Andrée Seu Peterson: Philadelphia story


MARY REICHARD, HOST: Today is Monday, July 22nd. Good morning! This is The World and Everything in It from listener-supported WORLD Radio. I’m Mary Reichard.

NICK EICHER, HOST: And I’m Nick Eicher. Up next Andrée Seu Peterson with some thoughts on the scandal of the gospel. This is taken from her 2008 book: Won’t Let You Go Unless You Bless Me.

ANDRÉE SEU PETERSON, COMMENTATOR: This one isn’t for children—although there’s irony in the prohibition. The story elements are a hammer, a hatchet, a brick, adolescent treachery, the Supreme Court, and a scandalous finale.

In 2003 a girl of 15 from a blue-collar neighborhood in the City of Brotherly Love enticed a boy into the spit of woods between I-95 and the Delaware River with the promise of sex. Waiting in ambush were the 16-year-old boy’s best friend and two other guys, none yet 18. 

It was Friday and the “young man lacking sense” (Proverbs 7:7) had just got paid, having worked a construction job with his father. He followed the girl, “as an ox goes to the slaughter, as a stag is caught fast, till an arrow pierces its liver; he does not know that it will cost him his life” (Proverbs 7:22-23).

After the massacre, the quartet engaged in a group hug, congratulated themselves, divvied up the contents of the wallet—the princely sum of $500—and copped a few days’ worth of heroin, marijuana, and pills. One of the boys later remarked, “We partied beyond redemption.”

This isn’t the scandal part.

In March of the present year the three boys were given life without parole, just cheating death by a fortuitous confluence of events in which a trial taking place elsewhere in the country got bumped up to the U.S. Supreme Court, which body ruled against the execution of killers under the age of 18. The seductress (let’s call her “Jane”) was handed a sentence of 17 to 35 years.

Jane penned a jailhouse epistle that read like so: “I am a cold-blooded [expletive] death-worshipping [expletive] who survives by feeding off the weak and lonely. I lure them, and then I crush them.”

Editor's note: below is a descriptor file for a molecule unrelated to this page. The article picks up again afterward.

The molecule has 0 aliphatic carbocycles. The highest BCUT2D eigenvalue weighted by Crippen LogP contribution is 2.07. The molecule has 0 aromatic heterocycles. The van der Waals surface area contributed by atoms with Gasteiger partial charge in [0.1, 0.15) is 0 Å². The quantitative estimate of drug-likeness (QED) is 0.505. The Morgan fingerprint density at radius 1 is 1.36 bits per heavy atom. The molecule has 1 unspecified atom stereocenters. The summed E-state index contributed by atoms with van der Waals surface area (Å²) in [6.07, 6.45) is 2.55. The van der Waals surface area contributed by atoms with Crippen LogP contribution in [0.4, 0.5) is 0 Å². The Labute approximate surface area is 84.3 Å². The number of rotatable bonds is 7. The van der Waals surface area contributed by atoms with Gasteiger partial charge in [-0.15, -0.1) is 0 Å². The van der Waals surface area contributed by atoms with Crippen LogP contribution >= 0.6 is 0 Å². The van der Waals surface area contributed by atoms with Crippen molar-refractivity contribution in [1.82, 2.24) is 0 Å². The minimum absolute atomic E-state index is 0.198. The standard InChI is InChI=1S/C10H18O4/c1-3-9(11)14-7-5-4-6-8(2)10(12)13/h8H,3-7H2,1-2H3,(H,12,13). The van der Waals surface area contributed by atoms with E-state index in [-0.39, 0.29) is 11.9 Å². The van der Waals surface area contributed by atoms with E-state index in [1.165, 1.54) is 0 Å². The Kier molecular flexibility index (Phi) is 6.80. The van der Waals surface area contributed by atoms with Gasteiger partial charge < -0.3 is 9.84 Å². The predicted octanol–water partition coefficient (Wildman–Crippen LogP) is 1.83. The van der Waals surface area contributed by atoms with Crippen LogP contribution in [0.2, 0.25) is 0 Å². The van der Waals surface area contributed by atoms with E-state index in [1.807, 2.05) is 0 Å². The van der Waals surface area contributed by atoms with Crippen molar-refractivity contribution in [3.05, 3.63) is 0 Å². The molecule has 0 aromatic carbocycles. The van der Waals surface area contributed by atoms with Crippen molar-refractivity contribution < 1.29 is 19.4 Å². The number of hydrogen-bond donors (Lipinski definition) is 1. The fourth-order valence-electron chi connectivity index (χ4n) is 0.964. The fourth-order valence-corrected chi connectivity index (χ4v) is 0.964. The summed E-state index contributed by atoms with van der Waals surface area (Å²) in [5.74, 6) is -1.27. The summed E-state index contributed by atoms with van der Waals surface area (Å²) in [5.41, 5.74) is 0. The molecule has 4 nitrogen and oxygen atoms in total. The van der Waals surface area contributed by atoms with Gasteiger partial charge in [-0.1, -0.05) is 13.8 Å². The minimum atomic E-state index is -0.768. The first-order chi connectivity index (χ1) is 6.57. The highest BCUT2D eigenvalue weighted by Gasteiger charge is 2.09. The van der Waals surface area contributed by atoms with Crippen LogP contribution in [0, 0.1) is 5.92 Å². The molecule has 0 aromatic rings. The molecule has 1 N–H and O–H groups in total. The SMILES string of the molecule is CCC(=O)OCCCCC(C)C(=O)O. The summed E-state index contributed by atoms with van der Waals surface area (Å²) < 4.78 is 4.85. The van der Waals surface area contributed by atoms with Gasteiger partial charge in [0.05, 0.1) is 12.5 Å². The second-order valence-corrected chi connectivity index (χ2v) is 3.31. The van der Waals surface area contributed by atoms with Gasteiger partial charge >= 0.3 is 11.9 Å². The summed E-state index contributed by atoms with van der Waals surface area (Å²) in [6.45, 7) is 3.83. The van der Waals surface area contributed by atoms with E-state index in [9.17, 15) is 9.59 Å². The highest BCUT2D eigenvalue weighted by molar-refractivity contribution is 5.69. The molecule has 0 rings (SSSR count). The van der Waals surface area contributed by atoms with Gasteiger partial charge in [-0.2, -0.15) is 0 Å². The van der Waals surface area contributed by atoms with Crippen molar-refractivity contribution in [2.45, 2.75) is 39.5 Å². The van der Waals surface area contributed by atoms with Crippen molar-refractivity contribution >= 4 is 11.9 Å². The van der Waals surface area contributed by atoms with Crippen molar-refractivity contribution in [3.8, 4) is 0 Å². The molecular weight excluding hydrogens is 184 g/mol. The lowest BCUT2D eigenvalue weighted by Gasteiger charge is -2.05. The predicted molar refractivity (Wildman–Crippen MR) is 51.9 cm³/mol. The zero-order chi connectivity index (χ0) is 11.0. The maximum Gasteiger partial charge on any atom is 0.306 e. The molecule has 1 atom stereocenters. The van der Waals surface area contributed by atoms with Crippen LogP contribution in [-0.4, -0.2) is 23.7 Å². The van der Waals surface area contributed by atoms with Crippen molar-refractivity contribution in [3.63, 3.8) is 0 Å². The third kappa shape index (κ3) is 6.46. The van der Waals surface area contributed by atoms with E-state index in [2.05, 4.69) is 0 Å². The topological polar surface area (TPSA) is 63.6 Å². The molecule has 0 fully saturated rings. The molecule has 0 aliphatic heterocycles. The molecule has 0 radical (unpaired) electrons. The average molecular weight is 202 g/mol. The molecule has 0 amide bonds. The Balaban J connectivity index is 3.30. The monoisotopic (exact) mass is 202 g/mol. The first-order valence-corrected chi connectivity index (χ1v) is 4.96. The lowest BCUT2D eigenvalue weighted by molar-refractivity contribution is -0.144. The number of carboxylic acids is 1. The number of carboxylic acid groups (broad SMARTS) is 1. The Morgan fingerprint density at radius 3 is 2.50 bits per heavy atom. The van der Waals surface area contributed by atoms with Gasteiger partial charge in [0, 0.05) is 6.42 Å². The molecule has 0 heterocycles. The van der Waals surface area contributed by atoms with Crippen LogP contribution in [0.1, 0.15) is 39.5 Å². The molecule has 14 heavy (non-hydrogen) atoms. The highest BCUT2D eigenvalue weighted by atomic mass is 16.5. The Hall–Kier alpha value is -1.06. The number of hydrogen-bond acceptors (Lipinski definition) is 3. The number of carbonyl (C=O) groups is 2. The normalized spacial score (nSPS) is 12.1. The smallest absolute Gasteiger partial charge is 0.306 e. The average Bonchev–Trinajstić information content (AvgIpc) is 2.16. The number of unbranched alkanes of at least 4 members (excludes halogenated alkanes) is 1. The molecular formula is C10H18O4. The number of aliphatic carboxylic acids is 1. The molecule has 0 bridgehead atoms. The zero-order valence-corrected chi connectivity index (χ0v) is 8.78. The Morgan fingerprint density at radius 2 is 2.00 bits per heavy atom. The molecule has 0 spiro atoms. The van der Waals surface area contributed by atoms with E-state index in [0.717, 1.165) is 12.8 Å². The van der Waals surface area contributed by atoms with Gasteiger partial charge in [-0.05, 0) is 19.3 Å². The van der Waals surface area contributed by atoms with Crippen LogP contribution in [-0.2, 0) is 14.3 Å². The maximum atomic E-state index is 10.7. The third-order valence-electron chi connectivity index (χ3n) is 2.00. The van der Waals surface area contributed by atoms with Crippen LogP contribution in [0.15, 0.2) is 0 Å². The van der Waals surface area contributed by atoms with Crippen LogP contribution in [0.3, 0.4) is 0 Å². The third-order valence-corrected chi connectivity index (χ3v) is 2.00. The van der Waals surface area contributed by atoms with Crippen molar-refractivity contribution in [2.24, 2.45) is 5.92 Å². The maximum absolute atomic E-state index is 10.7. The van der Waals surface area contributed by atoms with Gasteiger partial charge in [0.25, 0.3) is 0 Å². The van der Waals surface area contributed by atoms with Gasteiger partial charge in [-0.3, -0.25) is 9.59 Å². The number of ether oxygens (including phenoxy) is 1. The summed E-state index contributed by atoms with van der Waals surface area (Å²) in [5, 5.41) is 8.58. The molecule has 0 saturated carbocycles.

But this isn’t the scandal either.

Some time later I happened to ask my 23-year-old daughter (not a believer) if she’d been following the case, and she said no, but that she knew Jane’s elder sister. The only other information I got out of her is that the elder sister says she’s been getting letters from Jane, and “they’re full of Jesus.”

This is the scandal.

C.S. Lewis tells of an encounter near the gates of heaven between a murderer now gloriously sanctified and his former co-worker, a visiting resident from hell. The latter is indignant to find the erstwhile murderer in Paradise. The heavenly citizen explains with meekness: “Murdering old Jack wasn’t the worst thing I did. That was the work of a moment and I was half mad when I did it. But I murdered you in my heart, deliberately, for years.”

Unmoved, the hellish tourist stands on his decent earthly record and snarls, “I’m not asking for anybody’s bleeding charity!” “Then do. At once,” replies the Shining one. “Ask for the Bleeding Charity. Everything here is for the asking and nothing can be bought.”

This is the gospel scandal. And just now and then something will happen to remind us just how scandalous grace is.

For WORLD Radio, I’m Andrée Seu Peterson.


(Photo/Creative Commons)

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